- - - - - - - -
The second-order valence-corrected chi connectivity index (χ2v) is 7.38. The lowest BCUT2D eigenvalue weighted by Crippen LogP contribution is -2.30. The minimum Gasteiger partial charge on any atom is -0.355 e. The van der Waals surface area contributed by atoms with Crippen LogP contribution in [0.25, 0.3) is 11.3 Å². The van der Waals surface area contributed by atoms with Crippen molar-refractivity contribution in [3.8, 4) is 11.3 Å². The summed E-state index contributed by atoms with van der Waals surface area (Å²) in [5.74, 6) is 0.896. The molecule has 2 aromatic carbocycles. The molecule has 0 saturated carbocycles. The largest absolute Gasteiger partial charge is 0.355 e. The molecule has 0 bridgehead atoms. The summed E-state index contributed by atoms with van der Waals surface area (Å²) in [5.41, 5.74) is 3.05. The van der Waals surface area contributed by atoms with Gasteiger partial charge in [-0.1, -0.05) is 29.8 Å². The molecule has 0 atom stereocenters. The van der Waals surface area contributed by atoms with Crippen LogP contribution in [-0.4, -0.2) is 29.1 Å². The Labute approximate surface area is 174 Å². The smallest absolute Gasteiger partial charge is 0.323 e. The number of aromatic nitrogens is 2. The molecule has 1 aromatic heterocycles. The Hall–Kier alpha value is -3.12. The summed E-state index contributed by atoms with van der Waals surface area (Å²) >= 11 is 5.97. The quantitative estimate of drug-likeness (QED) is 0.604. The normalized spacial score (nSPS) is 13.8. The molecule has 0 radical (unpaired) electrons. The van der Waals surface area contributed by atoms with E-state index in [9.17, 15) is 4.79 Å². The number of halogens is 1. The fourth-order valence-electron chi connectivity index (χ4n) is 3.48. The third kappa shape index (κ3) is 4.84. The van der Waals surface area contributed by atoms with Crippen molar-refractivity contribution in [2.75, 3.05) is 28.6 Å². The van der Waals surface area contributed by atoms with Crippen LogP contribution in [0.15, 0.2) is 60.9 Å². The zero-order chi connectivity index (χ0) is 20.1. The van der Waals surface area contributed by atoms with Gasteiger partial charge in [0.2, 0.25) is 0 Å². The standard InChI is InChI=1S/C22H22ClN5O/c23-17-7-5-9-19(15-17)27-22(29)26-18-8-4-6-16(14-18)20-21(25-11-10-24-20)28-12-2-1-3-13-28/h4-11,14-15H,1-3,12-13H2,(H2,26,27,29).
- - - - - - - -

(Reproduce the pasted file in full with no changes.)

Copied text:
The second-order valence-corrected chi connectivity index (χ2v) is 7.38. The lowest BCUT2D eigenvalue weighted by Crippen LogP contribution is -2.30. The minimum Gasteiger partial charge on any atom is -0.355 e. The van der Waals surface area contributed by atoms with Crippen LogP contribution in [0.25, 0.3) is 11.3 Å². The van der Waals surface area contributed by atoms with Crippen molar-refractivity contribution in [3.8, 4) is 11.3 Å². The summed E-state index contributed by atoms with van der Waals surface area (Å²) in [5.74, 6) is 0.896. The molecule has 2 aromatic carbocycles. The molecule has 0 saturated carbocycles. The largest absolute Gasteiger partial charge is 0.355 e. The molecule has 0 bridgehead atoms. The summed E-state index contributed by atoms with van der Waals surface area (Å²) in [5.41, 5.74) is 3.05. The van der Waals surface area contributed by atoms with Gasteiger partial charge in [-0.1, -0.05) is 29.8 Å². The molecule has 0 atom stereocenters. The van der Waals surface area contributed by atoms with Crippen LogP contribution in [-0.4, -0.2) is 29.1 Å². The Labute approximate surface area is 174 Å². The smallest absolute Gasteiger partial charge is 0.323 e. The number of aromatic nitrogens is 2. The molecule has 1 aromatic heterocycles. The Hall–Kier alpha value is -3.12. The summed E-state index contributed by atoms with van der Waals surface area (Å²) >= 11 is 5.97. The quantitative estimate of drug-likeness (QED) is 0.604. The normalized spacial score (nSPS) is 13.8. The molecule has 0 radical (unpaired) electrons. The van der Waals surface area contributed by atoms with E-state index in [9.17, 15) is 4.79 Å². The number of halogens is 1. The fourth-order valence-electron chi connectivity index (χ4n) is 3.48. The third kappa shape index (κ3) is 4.84. The van der Waals surface area contributed by atoms with Crippen molar-refractivity contribution in [2.75, 3.05) is 28.6 Å². The van der Waals surface area contributed by atoms with Crippen LogP contribution in [0.15, 0.2) is 60.9 Å². The zero-order chi connectivity index (χ0) is 20.1. The van der Waals surface area contributed by atoms with Gasteiger partial charge in [0.2, 0.25) is 0 Å². The standard InChI is InChI=1S/C22H22ClN5O/c23-17-7-5-9-19(15-17)27-22(29)26-18-8-4-6-16(14-18)20-21(25-11-10-24-20)28-12-2-1-3-13-28/h4-11,14-15H,1-3,12-13H2,(H2,26,27,29).